The Life and Times of Miracle Mouse
Just in time for the Holidays,
Miracle Studios is releasing their second animated
commercial project. The 30-second fully animated 2D
project premiered on the animation
studio's Web site, as well as on Wisconsin broadcast
television, beginning Friday, December 2.
For our young one-and-a-half year
old studio, the project's completion represents another
step closer to reaching our overall goal of producing
our first animated feature. The premiere of this 30-second
commercial has been announced on the forum websites
of two of the animation industry's foremost sites:
"Animation Nation" and "Animation World
Network." Our "4ever Disney" site, as you have seen by now, is
also a link to viewing our new project, as well as
an early rough storyboard version called an animatic.
Besides playing on the web, this project (a 30-second
commercial for our home building division, Miracle
Homes) will be played locally during primetime ABC
and NBC holiday presentations of "Santa Claus
is Coming to Town," "Frosty the Snowman,"
and, most appropriately, "Miracle on 34th Street."
The idea is to link our classically
styled traditional 2D animation to mostly family oriented
animated holiday classics on television.
originally wrote and rough storyboarded both this
and our first commercial project a few months before
I traveled to California in early 2004 to interview
potential animators to begin our new studio. The actual
character of Miracle Mouse first appeared in 1998
when our Miracle Homes division wanted to place a
mascot-style character into our various new home brochures.
Miracle Mouse (we call him simply "Miracle"
for short) originally was born because the size of
a mouse was small enough to place into the bottom
corner of an interior picture of various rooms in
a home. Using any other animal, such as a dog or a
cat, would have been too big, and an insect would
have been too small.
we began to advertise on television, I approached
a small southern Wisconsin animation studio to provide
animations of Miracle Mouse, as a sort of cute creative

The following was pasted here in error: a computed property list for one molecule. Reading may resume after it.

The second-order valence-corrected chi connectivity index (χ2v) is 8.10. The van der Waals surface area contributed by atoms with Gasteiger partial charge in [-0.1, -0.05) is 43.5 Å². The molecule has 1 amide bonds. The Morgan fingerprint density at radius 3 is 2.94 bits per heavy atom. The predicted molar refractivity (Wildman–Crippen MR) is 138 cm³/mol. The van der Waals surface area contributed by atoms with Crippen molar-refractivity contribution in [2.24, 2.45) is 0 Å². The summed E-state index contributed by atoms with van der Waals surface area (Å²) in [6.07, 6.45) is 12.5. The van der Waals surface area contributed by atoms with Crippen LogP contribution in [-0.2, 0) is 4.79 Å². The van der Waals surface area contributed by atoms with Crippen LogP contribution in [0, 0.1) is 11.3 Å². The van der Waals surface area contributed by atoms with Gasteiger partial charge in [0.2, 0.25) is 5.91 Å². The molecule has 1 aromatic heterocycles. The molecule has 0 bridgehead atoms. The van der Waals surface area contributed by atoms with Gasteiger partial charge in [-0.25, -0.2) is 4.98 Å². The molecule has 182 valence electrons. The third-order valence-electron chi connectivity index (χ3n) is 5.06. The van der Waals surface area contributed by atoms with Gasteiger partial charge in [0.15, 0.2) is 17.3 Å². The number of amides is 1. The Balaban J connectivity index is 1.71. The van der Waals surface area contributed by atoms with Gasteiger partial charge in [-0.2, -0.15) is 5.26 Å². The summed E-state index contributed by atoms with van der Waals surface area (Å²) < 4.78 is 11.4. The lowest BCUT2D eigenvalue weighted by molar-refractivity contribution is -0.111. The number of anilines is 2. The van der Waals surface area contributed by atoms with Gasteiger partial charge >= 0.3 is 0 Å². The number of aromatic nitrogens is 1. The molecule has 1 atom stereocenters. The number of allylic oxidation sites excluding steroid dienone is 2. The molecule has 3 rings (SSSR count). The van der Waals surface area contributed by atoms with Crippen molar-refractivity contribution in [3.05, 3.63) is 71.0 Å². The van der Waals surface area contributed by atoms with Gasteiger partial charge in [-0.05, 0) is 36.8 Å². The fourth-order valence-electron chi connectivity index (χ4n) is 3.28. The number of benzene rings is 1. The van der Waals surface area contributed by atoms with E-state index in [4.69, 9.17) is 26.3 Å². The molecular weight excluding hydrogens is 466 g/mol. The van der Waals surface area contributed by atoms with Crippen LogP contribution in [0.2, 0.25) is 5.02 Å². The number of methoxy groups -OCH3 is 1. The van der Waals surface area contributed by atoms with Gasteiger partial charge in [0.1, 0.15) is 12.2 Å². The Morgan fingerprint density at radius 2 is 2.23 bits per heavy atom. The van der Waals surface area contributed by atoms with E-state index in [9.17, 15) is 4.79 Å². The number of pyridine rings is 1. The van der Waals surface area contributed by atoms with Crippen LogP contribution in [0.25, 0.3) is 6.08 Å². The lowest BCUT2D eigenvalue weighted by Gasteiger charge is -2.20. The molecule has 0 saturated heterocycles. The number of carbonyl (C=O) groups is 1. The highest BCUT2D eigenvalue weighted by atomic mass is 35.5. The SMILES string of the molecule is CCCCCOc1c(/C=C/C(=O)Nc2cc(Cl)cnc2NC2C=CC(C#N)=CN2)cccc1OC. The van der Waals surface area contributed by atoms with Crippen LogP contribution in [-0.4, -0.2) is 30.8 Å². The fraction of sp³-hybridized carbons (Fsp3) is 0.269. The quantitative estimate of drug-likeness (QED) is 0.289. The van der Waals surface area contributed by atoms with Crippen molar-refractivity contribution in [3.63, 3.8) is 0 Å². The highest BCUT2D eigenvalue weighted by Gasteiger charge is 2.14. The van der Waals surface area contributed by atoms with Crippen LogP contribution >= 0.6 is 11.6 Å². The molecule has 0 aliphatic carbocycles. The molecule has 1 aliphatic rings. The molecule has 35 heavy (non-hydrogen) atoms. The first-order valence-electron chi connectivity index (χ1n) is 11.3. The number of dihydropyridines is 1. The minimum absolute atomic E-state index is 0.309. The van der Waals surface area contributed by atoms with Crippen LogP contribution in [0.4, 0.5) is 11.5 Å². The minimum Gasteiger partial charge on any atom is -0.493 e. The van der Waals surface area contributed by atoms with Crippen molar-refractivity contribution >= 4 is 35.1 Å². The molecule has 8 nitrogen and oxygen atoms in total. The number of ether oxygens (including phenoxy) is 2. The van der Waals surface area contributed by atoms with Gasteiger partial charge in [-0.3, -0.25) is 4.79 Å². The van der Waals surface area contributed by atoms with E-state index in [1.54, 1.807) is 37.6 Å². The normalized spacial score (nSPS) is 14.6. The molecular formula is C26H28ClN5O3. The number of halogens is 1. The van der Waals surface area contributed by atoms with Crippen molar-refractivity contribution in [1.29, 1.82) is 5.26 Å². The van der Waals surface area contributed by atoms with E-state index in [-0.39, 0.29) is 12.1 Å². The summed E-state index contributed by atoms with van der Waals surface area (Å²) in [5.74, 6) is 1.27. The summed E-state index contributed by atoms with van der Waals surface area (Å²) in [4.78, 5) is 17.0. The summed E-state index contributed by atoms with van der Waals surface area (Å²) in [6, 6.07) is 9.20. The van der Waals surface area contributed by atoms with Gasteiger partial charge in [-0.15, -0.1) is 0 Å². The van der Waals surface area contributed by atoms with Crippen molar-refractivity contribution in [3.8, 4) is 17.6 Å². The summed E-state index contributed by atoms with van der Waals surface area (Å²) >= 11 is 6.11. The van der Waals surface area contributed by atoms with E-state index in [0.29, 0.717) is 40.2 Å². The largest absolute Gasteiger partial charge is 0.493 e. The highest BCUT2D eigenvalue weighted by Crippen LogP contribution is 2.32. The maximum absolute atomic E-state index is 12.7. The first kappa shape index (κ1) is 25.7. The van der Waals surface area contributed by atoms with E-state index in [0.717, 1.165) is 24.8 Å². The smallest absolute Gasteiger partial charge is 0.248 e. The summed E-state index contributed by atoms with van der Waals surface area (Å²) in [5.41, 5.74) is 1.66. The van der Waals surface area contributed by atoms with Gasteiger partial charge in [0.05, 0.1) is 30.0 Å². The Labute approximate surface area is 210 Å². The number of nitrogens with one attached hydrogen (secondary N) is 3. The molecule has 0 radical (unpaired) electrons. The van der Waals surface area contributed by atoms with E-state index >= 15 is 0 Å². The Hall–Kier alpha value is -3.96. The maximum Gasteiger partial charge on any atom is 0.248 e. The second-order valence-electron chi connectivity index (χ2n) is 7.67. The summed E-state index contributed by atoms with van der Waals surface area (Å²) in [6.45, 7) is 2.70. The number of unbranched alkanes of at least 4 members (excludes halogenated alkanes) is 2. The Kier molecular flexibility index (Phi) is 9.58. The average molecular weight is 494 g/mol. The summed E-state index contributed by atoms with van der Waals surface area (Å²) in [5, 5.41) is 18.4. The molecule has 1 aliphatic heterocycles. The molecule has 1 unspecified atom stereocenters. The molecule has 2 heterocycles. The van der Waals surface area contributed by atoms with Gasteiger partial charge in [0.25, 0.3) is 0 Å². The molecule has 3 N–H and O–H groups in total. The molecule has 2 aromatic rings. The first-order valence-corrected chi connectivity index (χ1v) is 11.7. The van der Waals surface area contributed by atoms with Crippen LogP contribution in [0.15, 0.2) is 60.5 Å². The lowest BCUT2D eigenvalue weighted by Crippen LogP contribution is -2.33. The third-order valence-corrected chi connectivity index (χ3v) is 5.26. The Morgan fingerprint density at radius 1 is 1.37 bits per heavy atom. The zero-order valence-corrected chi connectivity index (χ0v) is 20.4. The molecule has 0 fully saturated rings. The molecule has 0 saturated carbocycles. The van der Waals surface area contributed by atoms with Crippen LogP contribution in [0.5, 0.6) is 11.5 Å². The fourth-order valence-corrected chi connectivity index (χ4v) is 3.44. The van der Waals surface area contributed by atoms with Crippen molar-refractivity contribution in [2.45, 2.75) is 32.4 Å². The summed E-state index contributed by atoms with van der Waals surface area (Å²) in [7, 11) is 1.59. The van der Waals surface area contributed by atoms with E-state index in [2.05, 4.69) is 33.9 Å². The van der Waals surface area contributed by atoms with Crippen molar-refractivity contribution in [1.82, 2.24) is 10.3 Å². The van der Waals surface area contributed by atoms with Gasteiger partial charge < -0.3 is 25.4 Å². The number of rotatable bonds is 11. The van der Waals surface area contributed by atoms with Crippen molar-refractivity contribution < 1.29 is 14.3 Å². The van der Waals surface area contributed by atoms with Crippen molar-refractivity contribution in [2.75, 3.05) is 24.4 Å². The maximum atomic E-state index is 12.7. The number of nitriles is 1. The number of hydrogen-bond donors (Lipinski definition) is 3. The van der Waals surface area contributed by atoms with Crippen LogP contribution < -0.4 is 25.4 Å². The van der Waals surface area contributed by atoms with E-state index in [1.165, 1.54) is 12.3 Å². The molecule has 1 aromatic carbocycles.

ending to our commercials. The idea was that Miracle
would find a different, surprising way to haul out
our logo onto the television screen. In
one version Miracle might stumble in, or even fly
in on a paper glider in another.
television commercial version of Miracle Mouse was
designed, or shall I say re-designed by myself, to
be what I thought would be an easy-to-read character
when used in such a small format. Unlike the earlier
print versions of Miracle Mouse, in which I gave a
sketch artist little direction, I set out to draw
our first model sheet (with various views) for the
character. Miracle's basic structure was to be a series
of half-circles. His head was to be like a perfect
ball with absolutely no nose snout-just a half-sphere
ball plunked onto his spherical face. He had no gloves,
and his bib overalls' front pocket flap was (brace
yourself!) to become alive, imitating every movement
of his mouth. His work boots were pointed; again,
half-spheres. The top of his eyes lay half over the
brim of his hard-hat. When he lifted his hard-hat
he had no head shape under the hat at all; the top
of his head was flat, in line with the top of his
My original intention was to keep
Miracle very flat and cubistically simple, with Power
Puff Girl influence. After a few years of our television
commercials always ending with a Miracle Mouse gag
routine, I decided to expand his role into a costumed
mascot character, complete with smiling "happy"
overalls. Using the same company that produces most
of Disney theme parks' costumed characters, we found
a way to transform this flat 2D character into 3D.
In doing so, the designer's first models all gave
Miracle a snout for a nose, ala-Mickey Mouse. I kept
insisting on no snout, while the modelers kept insisting
that a snout would give a better shape to the mouth.
We reached a compromise on the nose/snout issue, as
you can see in this photograph.
2003 Miracle Mouse would take another big mouse leap
forward, as we set out to design the most elaborate
home show display booth you could ever imagine. Shaped
like a cartoon style house, with smoke coming out
of the chimney, it had miniature home models of museum
quality automatically flipping in time to custom composed
music; meanwhile, a foot-tall Miracle Mouse pushed